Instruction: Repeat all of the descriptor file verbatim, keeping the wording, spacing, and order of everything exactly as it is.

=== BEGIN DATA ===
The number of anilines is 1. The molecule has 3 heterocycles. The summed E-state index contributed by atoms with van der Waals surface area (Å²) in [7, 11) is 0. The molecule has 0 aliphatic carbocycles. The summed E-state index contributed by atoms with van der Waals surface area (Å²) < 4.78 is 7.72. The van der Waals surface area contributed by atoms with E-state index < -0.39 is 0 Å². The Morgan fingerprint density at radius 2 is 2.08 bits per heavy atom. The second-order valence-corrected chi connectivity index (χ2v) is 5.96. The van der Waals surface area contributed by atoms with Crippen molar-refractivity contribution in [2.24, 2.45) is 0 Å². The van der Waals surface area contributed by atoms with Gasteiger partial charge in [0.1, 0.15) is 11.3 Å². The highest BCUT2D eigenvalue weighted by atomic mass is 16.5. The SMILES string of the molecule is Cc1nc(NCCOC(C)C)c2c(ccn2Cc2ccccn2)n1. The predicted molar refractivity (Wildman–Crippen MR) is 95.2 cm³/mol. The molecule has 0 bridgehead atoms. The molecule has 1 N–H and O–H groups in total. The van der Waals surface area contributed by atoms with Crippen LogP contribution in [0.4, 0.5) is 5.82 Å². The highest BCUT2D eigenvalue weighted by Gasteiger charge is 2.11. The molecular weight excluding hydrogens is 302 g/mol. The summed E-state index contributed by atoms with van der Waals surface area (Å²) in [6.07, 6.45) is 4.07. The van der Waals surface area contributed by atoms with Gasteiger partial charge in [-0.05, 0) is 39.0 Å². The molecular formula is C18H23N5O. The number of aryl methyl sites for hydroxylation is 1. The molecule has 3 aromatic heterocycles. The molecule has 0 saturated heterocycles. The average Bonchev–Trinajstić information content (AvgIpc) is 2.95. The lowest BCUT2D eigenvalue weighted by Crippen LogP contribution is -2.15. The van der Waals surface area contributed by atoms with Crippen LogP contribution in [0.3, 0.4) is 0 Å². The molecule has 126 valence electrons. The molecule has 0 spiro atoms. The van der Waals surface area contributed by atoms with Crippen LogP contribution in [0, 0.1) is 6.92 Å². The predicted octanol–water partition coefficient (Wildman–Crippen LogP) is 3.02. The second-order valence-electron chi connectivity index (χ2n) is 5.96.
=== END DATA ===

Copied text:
The number of anilines is 1. The molecule has 3 heterocycles. The summed E-state index contributed by atoms with van der Waals surface area (Å²) in [7, 11) is 0. The molecule has 0 aliphatic carbocycles. The summed E-state index contributed by atoms with van der Waals surface area (Å²) < 4.78 is 7.72. The van der Waals surface area contributed by atoms with E-state index < -0.39 is 0 Å². The Morgan fingerprint density at radius 2 is 2.08 bits per heavy atom. The second-order valence-corrected chi connectivity index (χ2v) is 5.96. The van der Waals surface area contributed by atoms with Crippen molar-refractivity contribution in [2.24, 2.45) is 0 Å². The van der Waals surface area contributed by atoms with Gasteiger partial charge in [0.1, 0.15) is 11.3 Å². The highest BCUT2D eigenvalue weighted by atomic mass is 16.5. The SMILES string of the molecule is Cc1nc(NCCOC(C)C)c2c(ccn2Cc2ccccn2)n1. The predicted molar refractivity (Wildman–Crippen MR) is 95.2 cm³/mol. The molecule has 0 bridgehead atoms. The molecule has 1 N–H and O–H groups in total. The van der Waals surface area contributed by atoms with Crippen LogP contribution in [0.4, 0.5) is 5.82 Å². The highest BCUT2D eigenvalue weighted by Gasteiger charge is 2.11. The molecular weight excluding hydrogens is 302 g/mol. The summed E-state index contributed by atoms with van der Waals surface area (Å²) in [6.07, 6.45) is 4.07. The van der Waals surface area contributed by atoms with Gasteiger partial charge in [-0.05, 0) is 39.0 Å². The molecular formula is C18H23N5O. The number of aryl methyl sites for hydroxylation is 1. The molecule has 3 aromatic heterocycles. The molecule has 0 saturated heterocycles. The average Bonchev–Trinajstić information content (AvgIpc) is 2.95. The lowest BCUT2D eigenvalue weighted by Crippen LogP contribution is -2.15. The van der Waals surface area contributed by atoms with Crippen LogP contribution in [0.3, 0.4) is 0 Å². The molecule has 126 valence electrons. The molecule has 0 spiro atoms. The van der Waals surface area contributed by atoms with Crippen LogP contribution in [0, 0.1) is 6.92 Å². The predicted octanol–water partition coefficient (Wildman–Crippen LogP) is 3.02. The second-order valence-electron chi connectivity index (χ2n) is 5.96.